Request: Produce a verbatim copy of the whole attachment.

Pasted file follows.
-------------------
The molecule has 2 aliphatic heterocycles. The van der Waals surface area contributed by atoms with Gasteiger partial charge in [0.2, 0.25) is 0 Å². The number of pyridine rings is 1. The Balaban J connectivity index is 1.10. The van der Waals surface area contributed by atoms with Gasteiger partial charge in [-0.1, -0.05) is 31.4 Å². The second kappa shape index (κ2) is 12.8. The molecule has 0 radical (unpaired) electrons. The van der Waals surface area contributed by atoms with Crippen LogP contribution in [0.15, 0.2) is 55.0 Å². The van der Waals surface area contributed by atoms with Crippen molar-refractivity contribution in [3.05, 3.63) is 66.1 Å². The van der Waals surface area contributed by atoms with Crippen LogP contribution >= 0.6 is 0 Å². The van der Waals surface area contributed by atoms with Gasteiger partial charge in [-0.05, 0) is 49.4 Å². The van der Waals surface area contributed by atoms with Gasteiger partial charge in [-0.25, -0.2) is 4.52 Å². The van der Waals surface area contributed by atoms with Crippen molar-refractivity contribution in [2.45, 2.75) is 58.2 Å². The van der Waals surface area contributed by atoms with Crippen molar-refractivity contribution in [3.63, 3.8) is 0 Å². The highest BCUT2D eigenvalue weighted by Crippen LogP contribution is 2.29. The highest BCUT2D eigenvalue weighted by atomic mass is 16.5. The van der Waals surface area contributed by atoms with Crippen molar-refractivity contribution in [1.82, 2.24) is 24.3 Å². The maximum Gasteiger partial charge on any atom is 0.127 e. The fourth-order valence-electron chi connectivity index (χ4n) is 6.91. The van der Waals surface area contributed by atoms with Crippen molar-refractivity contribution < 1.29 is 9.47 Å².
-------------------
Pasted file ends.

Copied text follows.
The molecule has 2 aliphatic heterocycles. The van der Waals surface area contributed by atoms with Gasteiger partial charge in [0.2, 0.25) is 0 Å². The number of pyridine rings is 1. The Balaban J connectivity index is 1.10. The van der Waals surface area contributed by atoms with Gasteiger partial charge in [-0.1, -0.05) is 31.4 Å². The second kappa shape index (κ2) is 12.8. The molecule has 0 radical (unpaired) electrons. The van der Waals surface area contributed by atoms with Crippen LogP contribution in [0.15, 0.2) is 55.0 Å². The van der Waals surface area contributed by atoms with Crippen molar-refractivity contribution in [3.05, 3.63) is 66.1 Å². The van der Waals surface area contributed by atoms with Crippen LogP contribution >= 0.6 is 0 Å². The van der Waals surface area contributed by atoms with Gasteiger partial charge in [-0.05, 0) is 49.4 Å². The van der Waals surface area contributed by atoms with Gasteiger partial charge in [-0.25, -0.2) is 4.52 Å². The van der Waals surface area contributed by atoms with Crippen molar-refractivity contribution in [2.45, 2.75) is 58.2 Å². The van der Waals surface area contributed by atoms with Crippen molar-refractivity contribution in [3.63, 3.8) is 0 Å². The highest BCUT2D eigenvalue weighted by Crippen LogP contribution is 2.29. The highest BCUT2D eigenvalue weighted by atomic mass is 16.5. The van der Waals surface area contributed by atoms with Crippen molar-refractivity contribution in [1.82, 2.24) is 24.3 Å². The maximum Gasteiger partial charge on any atom is 0.127 e. The fourth-order valence-electron chi connectivity index (χ4n) is 6.91. The van der Waals surface area contributed by atoms with Crippen molar-refractivity contribution < 1.29 is 9.47 Å².